Two years after Nepal earthquake, we remain committed to building hope, sharing expertise

Two years ago today, a devastating 7.8-magnitude earthquake rocked the mountainous country of Nepal, killing more than 9,000 people and reducing tens of thousands of homes to rubble.

The Fuller Center for Housing had been working in Nepal for nearly a decade prior to the quake. In fact, at the time, The Fuller Center’s most recent project was in a village called Trishuli. When we learned the massive quake’s epicenter was located only about 30 miles from Trishuli, we were concerned that our 11 partner families’ homes there could not have survived such a natural disaster — especially when we saw the widespread damage much farther away in Kathmandu.

When we received photos of the 11 Fuller Center homes a couple of weeks later from our leaders on the ground there, we were shocked. It was as if nothing had happened. While their neighbors’ homes were damaged or destroyed, these 11 homes were unscathed.

One of the 11 Fuller Center homes in Trishuli, Nepal, is shown in May 2015, two weeks after the earthquake. All 11 of the homes at the time escaped major damage from the quake. Since then, The Fuller Center has built 29 more with 10 in progress and more planned as resources become available.

While relieved for those families, we realized this left us with a major responsibility. Not only would we need to lean on Fuller Center donors and major supporters like the United Church of Christ to ramp up our building efforts, but we needed to share our expertise. As a grass-roots nonprofit, we were in no position to fund the construction of tens of thousands of homes. However, we set up training sessions with dozens of masons to teach them the same techniques that allowed our houses to stand where others fell. We showed how strong homes could be built while maintaining the style and look of a typical Nepalese home.

While the immediate response to natural disasters is often fast and furious with water, buckets, food and emergency supplies arriving in droves, too often the spotlight turns to the next disaster before the work is complete. Disaster recovery, meanwhile, is more methodical and gets little attention. To the families faced with the long process of rebuilding their lives, it is desperately needed.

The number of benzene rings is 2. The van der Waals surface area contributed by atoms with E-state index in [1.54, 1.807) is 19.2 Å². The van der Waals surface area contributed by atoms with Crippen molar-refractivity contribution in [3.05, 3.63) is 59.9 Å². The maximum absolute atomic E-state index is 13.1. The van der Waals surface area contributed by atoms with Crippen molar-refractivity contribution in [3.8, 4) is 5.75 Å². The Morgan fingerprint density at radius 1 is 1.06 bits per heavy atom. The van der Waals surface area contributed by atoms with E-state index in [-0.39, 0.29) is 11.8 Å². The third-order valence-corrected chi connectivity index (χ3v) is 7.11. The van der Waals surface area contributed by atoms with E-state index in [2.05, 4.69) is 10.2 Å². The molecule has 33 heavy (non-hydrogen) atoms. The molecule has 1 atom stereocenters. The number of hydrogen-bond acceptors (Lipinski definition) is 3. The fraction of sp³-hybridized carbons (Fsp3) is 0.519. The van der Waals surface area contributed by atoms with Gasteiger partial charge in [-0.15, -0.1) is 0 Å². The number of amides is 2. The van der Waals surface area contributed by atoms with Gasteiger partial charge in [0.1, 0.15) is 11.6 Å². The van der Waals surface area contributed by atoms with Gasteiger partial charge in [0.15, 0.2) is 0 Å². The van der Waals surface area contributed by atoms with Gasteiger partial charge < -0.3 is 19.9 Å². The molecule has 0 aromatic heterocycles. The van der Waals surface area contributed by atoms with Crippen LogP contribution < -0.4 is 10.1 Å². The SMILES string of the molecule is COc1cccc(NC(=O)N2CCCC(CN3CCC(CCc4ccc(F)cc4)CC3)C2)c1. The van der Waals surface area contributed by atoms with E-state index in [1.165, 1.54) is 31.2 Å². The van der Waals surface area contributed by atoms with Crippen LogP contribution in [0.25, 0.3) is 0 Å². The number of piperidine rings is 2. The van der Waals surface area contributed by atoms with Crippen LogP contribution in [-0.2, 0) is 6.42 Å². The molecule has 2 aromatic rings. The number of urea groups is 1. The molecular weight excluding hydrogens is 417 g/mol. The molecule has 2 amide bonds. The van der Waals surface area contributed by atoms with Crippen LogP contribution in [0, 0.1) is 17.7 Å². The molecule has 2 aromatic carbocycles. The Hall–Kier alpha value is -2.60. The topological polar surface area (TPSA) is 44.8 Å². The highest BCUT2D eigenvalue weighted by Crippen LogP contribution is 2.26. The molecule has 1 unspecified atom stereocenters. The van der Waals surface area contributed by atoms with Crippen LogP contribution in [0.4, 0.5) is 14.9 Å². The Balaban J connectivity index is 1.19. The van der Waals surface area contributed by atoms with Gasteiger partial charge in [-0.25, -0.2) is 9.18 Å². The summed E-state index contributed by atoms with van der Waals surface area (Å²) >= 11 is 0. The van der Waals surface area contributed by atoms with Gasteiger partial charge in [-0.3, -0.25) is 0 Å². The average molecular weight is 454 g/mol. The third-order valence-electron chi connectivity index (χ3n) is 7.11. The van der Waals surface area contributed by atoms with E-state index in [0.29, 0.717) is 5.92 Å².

That’s where you — the supporters and volunteers of our housing ministry — come in to continue extending helping hands of partnership to these families in need. With your help, we’ll be there until the job is done.

No matter the disaster, full recovery requires a simple, decent place to call home.

The very term “disaster” is a relative one. We’ve responded to natural disasters like earthquakes in Nepal and Haiti, hurricanes in southern Mississippi, Louisiana and New Jersey, and this week volunteers have gathered in Tangipahoa Parish, Louisiana, to restore homes that suffered massive flood damage last summer. The construction of safe Fuller Center homes in Mizque, Bolivia, is a response to a health disaster — the outbreak of Chagas, which festered in the mud shacks our homes are replacing. Of course, one person who has suffered homelessness or bankruptcy over medical expenses could consider their experience to be a disaster, as well.

No matter the disaster, full recovery requires a simple, decent place to call home. And when people pull together as we’re doing in Nepal with no concern over who gets the credit, real recovery is possible. If the building technology we’re sharing in Nepal results in the country’s complete rebuilding with no credit given to The Fuller Center, so be it. Our mission is to share God’s love by helping people have decent places to live.

On this two-year anniversary of a devastating moment, we give thanks for the smiles we see every day in Nepal and for the hope that instills in the Nepali families who are still recovering.

Gallery of Fuller Center’s work
in Nepal, before and after the quake

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